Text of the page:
Similarly, you can also remove stocks from the watchlist. For example, a stock added by you to a watchlist is raided by the Income tax officers anytime or it has suffered huge losses in the quarter which are not of a temporary nature. You should remove such stocks immediately from the watchlist and not track them anymore.

At, we do not touch stocks that have governance issues or which have made a loss in any of the last five years. Such stocks are dangerous and can lose a lot of money for the investors. Therefore, once you buy the stock, you need to read all the announcements that the company issues out every day- at least once a week. If you notice any red flags (such as Income tax raids, Search and seizure, The Managing director of the company arrested and sent to Jail, Sales and profits declining substantially in any quarter without a reason), then immediately sell and book the loss if you bought the shares or remove it from your watchlist if you have added it there.

The case for Dividends

The Case for Dividends

Would it not be good to get this kind of a message on your phone?  This is the message you get when the dividend gets credited to your account.

Welcome to harnessing the power of dividends as an additional source of Income.

Mukesh Ambani, Narayana Murthy, The Mahindras, Azim Premji, The Government of India itself get massive amounts of dividend income year after year on their Shareholdings in their iconic companies.

You can also build a steady stream of dividend income over a long period of time. Read on.

In these days where unemployment rates are on the rise and the incomes from salaries and rents have dwindled on account of unprecedented levels of pay-cuts and layoffs , it would be a great source of relief if you could build secondary sources of Income.

Also, as you age and get older, finding gainful sources of employment would become even more difficult. Building a portfolio of high dividend paying stocks over a long period of time would provide you with passive income during your twilight years.

This is where the dividends from your investments can help. Dividends provide a free and a continuous stream of income over long periods of time. Your retirement will be funded by the dividend income from your investments long after you have stopped working.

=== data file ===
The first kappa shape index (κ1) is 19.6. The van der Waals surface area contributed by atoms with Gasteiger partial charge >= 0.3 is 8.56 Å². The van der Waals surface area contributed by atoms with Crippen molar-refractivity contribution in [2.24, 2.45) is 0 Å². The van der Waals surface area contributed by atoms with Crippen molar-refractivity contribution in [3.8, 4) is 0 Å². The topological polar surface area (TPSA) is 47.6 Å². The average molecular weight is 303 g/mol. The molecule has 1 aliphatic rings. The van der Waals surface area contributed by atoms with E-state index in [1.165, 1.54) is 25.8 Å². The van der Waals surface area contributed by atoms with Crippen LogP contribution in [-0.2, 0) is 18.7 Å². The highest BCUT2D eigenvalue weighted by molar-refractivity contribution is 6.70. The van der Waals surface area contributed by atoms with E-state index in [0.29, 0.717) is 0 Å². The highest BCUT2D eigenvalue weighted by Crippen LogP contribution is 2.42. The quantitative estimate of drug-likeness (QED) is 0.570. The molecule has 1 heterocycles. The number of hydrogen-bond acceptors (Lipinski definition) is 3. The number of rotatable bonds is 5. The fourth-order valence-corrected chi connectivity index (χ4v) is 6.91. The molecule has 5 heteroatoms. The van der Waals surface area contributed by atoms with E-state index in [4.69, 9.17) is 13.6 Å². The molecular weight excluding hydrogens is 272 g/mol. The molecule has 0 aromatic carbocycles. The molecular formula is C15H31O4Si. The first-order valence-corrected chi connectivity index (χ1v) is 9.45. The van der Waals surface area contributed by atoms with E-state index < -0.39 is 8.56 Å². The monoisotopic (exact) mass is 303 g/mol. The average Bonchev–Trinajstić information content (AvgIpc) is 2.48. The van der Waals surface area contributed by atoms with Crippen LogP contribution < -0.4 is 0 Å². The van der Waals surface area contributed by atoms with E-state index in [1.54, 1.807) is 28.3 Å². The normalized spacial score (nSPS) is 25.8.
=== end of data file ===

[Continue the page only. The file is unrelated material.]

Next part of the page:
Dividends are a portion of profits made by the company that are paid out to shareholders every year or twice a year or multiple times of years depending on the dividend distribution policies of the dividend paying companies.

To become entitled to receiving dividends all one has to do is to open a demat account, buy shares of dividend paying companies and hold them at the time when the companies declare dividend. The dividend income would automatically get credited to your bank account within one month (as per law) from the date the dividend is declared by the company.

Besides, All Public Sector Enterprises (PSEs) in India have been mandated by the Government of India to pay 30% of the profit after taxes or 5% of Net worth whichever is higher as dividends to their shareholders. That is why the PSEs in India dole out huge dividends year after year. These companies which includes such big names as Bharat Petroleum, Hindustan Petroleum, ONGC, Coal India, Oil India etc., pay huge dividends. (Look at the table below in this article).

You can buy the shares of these companies especially when these are available at lower prices to become entitled to dividends almost indefinitely over long periods of time.

There are several Private Sector companies too, which pay out handsome dividends every year/twice a year.


Dividend Yield is calculated as Dividend Per Share divided by the Market Price of share at which it was bought. For example, if you bought the shares at Rs.100 per share and the company declares Rs.5 as dividend, the dividend yield will be 5/100 which is 5%. Most companies keep increasing their dividends payouts every year. So, if you hold the shares for a long time, the Dividend Yield on your shares would go up without you moving even a finger and these would be much better than the interest rates that you get on your fixed deposits.

Given below is a table showing the dividends paid by some Public Sector Enterprises in the last three years.

At, we analyze and assign ratings to all stocks traded on BSE and NSE on several critical fundamental factors and also apply a margin of safety of 40% across the board to identify severely undervalued companies based on sound value investing principles. Dividend Yield is also one of the factors.

When you buy the shares of companies recommended by us , you would automatically become entitled to the dividends these companies declare as we exclude companies not paying any dividend from our analysis and ratings.